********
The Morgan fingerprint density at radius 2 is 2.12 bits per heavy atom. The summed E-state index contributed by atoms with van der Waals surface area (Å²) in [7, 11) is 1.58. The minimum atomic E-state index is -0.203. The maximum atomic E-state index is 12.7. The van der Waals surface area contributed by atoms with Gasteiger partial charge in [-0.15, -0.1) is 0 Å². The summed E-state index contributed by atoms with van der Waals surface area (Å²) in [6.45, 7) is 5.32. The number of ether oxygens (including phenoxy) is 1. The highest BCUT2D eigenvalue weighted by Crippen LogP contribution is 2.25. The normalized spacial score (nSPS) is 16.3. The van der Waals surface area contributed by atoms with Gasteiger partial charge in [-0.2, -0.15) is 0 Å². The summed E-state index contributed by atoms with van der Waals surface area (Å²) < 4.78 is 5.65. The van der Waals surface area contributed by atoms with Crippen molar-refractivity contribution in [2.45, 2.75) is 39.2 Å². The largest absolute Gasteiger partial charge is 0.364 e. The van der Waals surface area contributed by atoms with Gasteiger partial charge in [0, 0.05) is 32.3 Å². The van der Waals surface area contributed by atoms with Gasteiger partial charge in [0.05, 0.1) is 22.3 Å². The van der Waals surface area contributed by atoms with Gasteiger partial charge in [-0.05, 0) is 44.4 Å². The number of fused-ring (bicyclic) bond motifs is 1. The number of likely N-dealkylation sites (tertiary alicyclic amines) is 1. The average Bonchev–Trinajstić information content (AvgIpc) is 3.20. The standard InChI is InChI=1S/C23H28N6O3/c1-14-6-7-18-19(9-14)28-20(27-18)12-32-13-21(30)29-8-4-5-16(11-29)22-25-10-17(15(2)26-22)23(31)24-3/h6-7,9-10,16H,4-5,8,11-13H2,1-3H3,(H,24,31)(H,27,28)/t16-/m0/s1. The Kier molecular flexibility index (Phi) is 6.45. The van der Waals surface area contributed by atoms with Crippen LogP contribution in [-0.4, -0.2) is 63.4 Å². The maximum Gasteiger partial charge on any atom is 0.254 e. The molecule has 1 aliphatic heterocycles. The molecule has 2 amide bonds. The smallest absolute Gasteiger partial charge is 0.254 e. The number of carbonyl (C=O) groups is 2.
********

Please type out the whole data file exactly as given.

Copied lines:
The Morgan fingerprint density at radius 2 is 2.12 bits per heavy atom. The summed E-state index contributed by atoms with van der Waals surface area (Å²) in [7, 11) is 1.58. The minimum atomic E-state index is -0.203. The maximum atomic E-state index is 12.7. The van der Waals surface area contributed by atoms with Gasteiger partial charge in [-0.15, -0.1) is 0 Å². The summed E-state index contributed by atoms with van der Waals surface area (Å²) in [6.45, 7) is 5.32. The number of ether oxygens (including phenoxy) is 1. The highest BCUT2D eigenvalue weighted by Crippen LogP contribution is 2.25. The normalized spacial score (nSPS) is 16.3. The van der Waals surface area contributed by atoms with Gasteiger partial charge in [-0.2, -0.15) is 0 Å². The summed E-state index contributed by atoms with van der Waals surface area (Å²) < 4.78 is 5.65. The van der Waals surface area contributed by atoms with Crippen molar-refractivity contribution in [2.45, 2.75) is 39.2 Å². The largest absolute Gasteiger partial charge is 0.364 e. The van der Waals surface area contributed by atoms with Gasteiger partial charge in [0, 0.05) is 32.3 Å². The van der Waals surface area contributed by atoms with Gasteiger partial charge in [0.05, 0.1) is 22.3 Å². The van der Waals surface area contributed by atoms with Gasteiger partial charge in [-0.05, 0) is 44.4 Å². The number of fused-ring (bicyclic) bond motifs is 1. The number of likely N-dealkylation sites (tertiary alicyclic amines) is 1. The average Bonchev–Trinajstić information content (AvgIpc) is 3.20. The standard InChI is InChI=1S/C23H28N6O3/c1-14-6-7-18-19(9-14)28-20(27-18)12-32-13-21(30)29-8-4-5-16(11-29)22-25-10-17(15(2)26-22)23(31)24-3/h6-7,9-10,16H,4-5,8,11-13H2,1-3H3,(H,24,31)(H,27,28)/t16-/m0/s1. The Kier molecular flexibility index (Phi) is 6.45. The van der Waals surface area contributed by atoms with Crippen LogP contribution in [-0.4, -0.2) is 63.4 Å². The maximum Gasteiger partial charge on any atom is 0.254 e. The molecule has 1 aliphatic heterocycles. The molecule has 2 amide bonds. The smallest absolute Gasteiger partial charge is 0.254 e. The number of carbonyl (C=O) groups is 2.